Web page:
Perhaps more influential to the trend, despite the prominence of US barbecue in the London restaurant scene, is the modern European food map. Around the Mediterranean, cooking with wood is an integral discipline. Adams, Tish and Parr all mention chef Victor Arguinzoniz at Asador Etxebarri in Spain's Basque country – who was named by the World's 50 Best Restaurants initiative as "a founding father of creative European barbecue", and who won a Michelin star by doing perhaps the least Michelin-starred way of cooking – as a huge influence. "Etxebarri blew my mind when I went," Adams says. "That is the kind of attention to detail you want to learn and you want to get to. It makes you think that you can't achieve that flavour and intensity with any other technique."
"We were lucky enough to meet Victor at Etxebarri," says Simon Mullins, co-founder of the Salt Yard Group, who, along with Tish, toured northern Spain and Italy during research trips ahead of opening Ember Yard. "He's taken it to another level."
"For us, it is a pinnacle of performance," says Parr. "This combination of nature and fire and food, and it's not about any one of them specifically – it's a beautiful combination of things. It's several elements at the right time in the right place."
It also provides a significant challenge to the assertion that cooking on fire lacks precision, or is somehow more rough-and-ready than ovens and hobs. "Cooking something perfectly over fire takes skill," Adams says. "There's a guy here who started four years ago as a chef de partie in our Newburgh Street restaurant, who now runs the grill here as a sous chef. It's taken him four years but he now cooks with his eyes closed to absolute perfection: perfect caramelisation; blushing pink all the way through. And it takes time. I think that's what's enjoyable about it."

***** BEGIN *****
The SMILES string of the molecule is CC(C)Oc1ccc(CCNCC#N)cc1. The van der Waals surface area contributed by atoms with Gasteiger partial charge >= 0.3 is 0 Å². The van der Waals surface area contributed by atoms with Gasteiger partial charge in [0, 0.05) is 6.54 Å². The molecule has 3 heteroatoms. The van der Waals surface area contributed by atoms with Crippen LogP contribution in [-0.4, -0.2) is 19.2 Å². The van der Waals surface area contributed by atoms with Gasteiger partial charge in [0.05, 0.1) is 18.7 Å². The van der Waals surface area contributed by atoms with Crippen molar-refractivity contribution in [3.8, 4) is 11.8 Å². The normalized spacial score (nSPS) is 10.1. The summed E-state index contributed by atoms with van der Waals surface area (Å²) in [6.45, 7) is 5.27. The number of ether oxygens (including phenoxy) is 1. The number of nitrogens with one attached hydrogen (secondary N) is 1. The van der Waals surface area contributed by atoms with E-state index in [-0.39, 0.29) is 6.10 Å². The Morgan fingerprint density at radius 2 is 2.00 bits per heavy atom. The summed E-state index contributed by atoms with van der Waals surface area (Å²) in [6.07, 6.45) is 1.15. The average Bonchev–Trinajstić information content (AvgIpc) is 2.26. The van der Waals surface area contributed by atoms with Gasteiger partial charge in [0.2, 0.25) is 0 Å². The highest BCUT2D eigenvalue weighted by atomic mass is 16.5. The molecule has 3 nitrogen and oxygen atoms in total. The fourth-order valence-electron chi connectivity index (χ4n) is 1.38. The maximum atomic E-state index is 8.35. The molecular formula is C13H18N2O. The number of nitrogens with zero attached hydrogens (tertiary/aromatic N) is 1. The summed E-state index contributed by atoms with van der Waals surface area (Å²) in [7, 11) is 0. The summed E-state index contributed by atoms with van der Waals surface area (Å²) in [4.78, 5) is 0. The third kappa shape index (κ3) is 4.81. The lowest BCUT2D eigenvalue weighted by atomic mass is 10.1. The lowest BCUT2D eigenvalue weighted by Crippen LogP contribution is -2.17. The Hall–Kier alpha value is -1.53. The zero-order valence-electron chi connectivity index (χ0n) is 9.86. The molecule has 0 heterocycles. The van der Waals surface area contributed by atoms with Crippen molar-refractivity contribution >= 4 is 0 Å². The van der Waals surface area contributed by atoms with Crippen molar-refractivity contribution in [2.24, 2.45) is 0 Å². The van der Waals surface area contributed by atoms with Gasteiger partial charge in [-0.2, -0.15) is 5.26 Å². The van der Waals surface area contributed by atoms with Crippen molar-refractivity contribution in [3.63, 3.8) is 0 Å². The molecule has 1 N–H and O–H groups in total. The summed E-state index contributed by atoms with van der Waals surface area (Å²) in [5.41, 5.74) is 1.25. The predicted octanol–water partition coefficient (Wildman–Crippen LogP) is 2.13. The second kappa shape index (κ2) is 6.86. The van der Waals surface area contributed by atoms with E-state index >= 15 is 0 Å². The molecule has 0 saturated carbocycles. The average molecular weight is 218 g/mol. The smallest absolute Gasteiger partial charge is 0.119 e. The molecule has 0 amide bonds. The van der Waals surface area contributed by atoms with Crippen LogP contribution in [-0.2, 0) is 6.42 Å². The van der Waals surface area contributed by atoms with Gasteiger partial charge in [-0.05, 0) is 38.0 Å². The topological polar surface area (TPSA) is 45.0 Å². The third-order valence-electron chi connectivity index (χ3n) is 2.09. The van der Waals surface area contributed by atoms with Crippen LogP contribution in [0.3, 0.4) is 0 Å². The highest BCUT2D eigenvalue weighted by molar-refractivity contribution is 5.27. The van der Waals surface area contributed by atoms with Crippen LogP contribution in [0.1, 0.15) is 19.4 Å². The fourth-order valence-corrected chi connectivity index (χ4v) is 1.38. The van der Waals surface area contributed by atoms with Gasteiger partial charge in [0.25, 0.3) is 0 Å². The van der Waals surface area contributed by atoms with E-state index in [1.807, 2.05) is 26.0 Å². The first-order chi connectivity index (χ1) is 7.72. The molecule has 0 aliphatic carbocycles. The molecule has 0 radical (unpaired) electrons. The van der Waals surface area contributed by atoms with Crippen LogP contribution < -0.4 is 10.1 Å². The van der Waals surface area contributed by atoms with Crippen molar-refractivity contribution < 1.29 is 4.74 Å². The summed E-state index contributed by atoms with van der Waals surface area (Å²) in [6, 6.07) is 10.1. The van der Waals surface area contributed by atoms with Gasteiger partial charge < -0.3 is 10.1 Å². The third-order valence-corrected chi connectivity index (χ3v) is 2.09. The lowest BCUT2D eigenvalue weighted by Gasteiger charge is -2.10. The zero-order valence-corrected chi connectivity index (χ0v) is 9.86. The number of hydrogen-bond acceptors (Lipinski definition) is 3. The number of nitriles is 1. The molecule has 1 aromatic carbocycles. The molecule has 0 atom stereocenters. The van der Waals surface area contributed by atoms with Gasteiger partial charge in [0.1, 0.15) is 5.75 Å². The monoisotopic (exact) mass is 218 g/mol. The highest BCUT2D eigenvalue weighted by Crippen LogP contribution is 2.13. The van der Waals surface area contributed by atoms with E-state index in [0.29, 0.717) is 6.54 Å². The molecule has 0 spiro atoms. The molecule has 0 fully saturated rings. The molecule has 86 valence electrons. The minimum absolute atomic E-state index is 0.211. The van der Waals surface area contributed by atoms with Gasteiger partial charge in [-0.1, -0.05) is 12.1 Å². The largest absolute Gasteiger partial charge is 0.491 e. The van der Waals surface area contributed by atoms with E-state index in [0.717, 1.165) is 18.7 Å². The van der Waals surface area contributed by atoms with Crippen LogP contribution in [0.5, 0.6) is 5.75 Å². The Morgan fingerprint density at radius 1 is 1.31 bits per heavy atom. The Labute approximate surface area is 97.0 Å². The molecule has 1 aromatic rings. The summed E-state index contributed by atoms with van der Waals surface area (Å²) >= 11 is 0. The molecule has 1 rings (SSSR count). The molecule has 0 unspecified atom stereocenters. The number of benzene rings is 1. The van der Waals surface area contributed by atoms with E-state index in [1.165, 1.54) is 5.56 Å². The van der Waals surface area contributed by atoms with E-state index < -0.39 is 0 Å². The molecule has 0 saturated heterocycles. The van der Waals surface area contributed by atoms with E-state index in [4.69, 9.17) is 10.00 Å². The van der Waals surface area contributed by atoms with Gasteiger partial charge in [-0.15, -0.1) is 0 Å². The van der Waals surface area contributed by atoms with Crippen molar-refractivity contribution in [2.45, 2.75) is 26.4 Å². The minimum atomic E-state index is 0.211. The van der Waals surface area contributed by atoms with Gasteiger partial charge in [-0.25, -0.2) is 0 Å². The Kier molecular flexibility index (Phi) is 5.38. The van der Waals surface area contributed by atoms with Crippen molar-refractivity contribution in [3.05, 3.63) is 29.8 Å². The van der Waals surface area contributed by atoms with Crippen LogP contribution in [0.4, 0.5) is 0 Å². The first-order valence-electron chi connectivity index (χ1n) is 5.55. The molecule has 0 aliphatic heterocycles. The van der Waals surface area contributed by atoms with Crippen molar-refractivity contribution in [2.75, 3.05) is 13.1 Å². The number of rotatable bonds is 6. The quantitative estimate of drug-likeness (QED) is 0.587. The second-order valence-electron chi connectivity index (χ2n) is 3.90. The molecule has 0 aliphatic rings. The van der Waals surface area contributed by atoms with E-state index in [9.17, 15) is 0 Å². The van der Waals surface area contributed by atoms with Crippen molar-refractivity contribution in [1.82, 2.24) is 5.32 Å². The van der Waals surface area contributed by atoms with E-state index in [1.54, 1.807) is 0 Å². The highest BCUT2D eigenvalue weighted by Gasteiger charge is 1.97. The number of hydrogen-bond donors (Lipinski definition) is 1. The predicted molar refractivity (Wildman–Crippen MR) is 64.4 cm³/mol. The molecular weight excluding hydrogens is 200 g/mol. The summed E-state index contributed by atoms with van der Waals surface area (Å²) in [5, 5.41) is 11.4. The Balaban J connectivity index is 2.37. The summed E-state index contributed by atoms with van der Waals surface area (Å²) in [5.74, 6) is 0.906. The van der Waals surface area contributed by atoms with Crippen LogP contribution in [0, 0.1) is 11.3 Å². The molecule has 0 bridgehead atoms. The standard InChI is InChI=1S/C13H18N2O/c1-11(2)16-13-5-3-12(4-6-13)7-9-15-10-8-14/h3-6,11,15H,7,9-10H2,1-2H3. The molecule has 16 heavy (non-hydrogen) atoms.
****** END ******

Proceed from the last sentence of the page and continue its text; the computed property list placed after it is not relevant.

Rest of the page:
In UK terms, the wood trend is probably aligned with the current shift towards the idea of the craft product – one that, before it ends up on a plate alongside other ingredients, has been tirelessly researched and sourced in an ethical and sustainable way; one that's traceable and, wherever possible, British. And it's no surprise that restaurants like Pitt Cue and Ember Yard, with their enduring focus on sustainable British food irrespective of the international influence, have joined the dots.
"We were researching countless restaurants about five years ago when molecular gastronomy was still incredibly popular," says Mullins. "Ember Yard was a bit of a departure from that. It's back-to-basics cooking."
I could stare at fire for ages. Being able to do it at work everyday is a joy
And it is. With less to mask the ingredients – whether they be a piece of meat or a piece of wood – the end product can shine on its own terms. "You don't want to be cooking with refined products, because the flavour and everything's gone out of it," Adams says. "You want a bit of funk.
"The less interference between ground and cooking, the better it's going to taste. And from a personal point of view, there's something inherently primal about lighting a fire that you get with wood, and that you don't get with charcoal. I don't know what it is – it's almost intangible. You can't explain it. I could stare at a fire for ages, and being able to do it every day with work, it's an absolute joy. Whereas with charcoal, it doesn't hit you inside. Building a wood-fired grill does that. There's something special about cooking over fire."
And that's what it seems to come back to. There are many reasons – flavour, theatricality – to cook on flaming wood, but the feeling it generates is perhaps the most enduring, and the biggest reason more chefs are coming back to this medium.
"If it makes a difference in your mind, and it gives you satisfaction to know you've cooked that pig over applewood, it's going to taste better," says Adams. "The context counts for a huge amount – you drink rosé in Provence, and it's going to taste delicious; it's not great in Bethnal Green. It's the same with this. If you're cooking a piece of beautiful pig over applewood, you're going to be happy.
"It just makes a difference," he says, with that glint in his eye again. "And that's really the most important thing."